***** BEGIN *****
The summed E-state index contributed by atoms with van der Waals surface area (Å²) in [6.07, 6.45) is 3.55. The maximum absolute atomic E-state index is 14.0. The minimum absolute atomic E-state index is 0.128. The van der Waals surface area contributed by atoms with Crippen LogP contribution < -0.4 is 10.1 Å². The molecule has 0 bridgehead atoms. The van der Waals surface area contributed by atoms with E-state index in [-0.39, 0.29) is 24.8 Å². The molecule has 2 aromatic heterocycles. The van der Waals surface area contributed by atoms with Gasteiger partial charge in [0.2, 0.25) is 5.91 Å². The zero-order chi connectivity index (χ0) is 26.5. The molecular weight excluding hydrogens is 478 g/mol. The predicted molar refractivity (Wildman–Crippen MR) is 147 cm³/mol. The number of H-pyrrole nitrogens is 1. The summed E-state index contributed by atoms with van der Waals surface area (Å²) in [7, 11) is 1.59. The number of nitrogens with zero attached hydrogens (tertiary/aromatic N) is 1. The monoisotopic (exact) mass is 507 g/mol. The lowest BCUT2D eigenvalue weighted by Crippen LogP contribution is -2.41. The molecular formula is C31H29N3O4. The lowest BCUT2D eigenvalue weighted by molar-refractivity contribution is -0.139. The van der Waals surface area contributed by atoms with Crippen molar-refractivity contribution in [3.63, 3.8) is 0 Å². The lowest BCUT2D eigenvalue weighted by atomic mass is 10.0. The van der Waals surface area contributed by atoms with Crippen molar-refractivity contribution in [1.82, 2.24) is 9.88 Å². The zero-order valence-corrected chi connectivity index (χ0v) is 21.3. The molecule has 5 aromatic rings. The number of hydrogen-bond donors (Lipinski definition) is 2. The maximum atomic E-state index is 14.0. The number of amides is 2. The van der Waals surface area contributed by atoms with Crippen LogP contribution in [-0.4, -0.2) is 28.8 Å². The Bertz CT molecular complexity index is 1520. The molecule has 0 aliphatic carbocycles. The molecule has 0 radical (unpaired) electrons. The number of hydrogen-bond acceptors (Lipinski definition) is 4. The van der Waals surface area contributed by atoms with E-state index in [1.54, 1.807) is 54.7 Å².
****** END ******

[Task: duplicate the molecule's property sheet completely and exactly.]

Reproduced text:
The summed E-state index contributed by atoms with van der Waals surface area (Å²) in [6.07, 6.45) is 3.55. The maximum absolute atomic E-state index is 14.0. The minimum absolute atomic E-state index is 0.128. The van der Waals surface area contributed by atoms with Crippen LogP contribution < -0.4 is 10.1 Å². The molecule has 0 bridgehead atoms. The van der Waals surface area contributed by atoms with E-state index in [-0.39, 0.29) is 24.8 Å². The molecule has 2 aromatic heterocycles. The van der Waals surface area contributed by atoms with Gasteiger partial charge in [0.2, 0.25) is 5.91 Å². The zero-order chi connectivity index (χ0) is 26.5. The molecular weight excluding hydrogens is 478 g/mol. The predicted molar refractivity (Wildman–Crippen MR) is 147 cm³/mol. The number of H-pyrrole nitrogens is 1. The summed E-state index contributed by atoms with van der Waals surface area (Å²) in [7, 11) is 1.59. The number of nitrogens with zero attached hydrogens (tertiary/aromatic N) is 1. The monoisotopic (exact) mass is 507 g/mol. The lowest BCUT2D eigenvalue weighted by Crippen LogP contribution is -2.41. The molecular formula is C31H29N3O4. The lowest BCUT2D eigenvalue weighted by molar-refractivity contribution is -0.139. The van der Waals surface area contributed by atoms with Crippen molar-refractivity contribution in [3.63, 3.8) is 0 Å². The lowest BCUT2D eigenvalue weighted by atomic mass is 10.0. The van der Waals surface area contributed by atoms with Crippen molar-refractivity contribution in [1.82, 2.24) is 9.88 Å². The zero-order valence-corrected chi connectivity index (χ0v) is 21.3. The molecule has 5 aromatic rings. The number of hydrogen-bond donors (Lipinski definition) is 2. The maximum atomic E-state index is 14.0. The number of amides is 2. The van der Waals surface area contributed by atoms with Crippen LogP contribution in [-0.4, -0.2) is 28.8 Å². The Bertz CT molecular complexity index is 1520. The molecule has 0 aliphatic carbocycles. The molecule has 0 radical (unpaired) electrons. The number of hydrogen-bond acceptors (Lipinski definition) is 4. The van der Waals surface area contributed by atoms with E-state index in [1.54, 1.807) is 54.7 Å².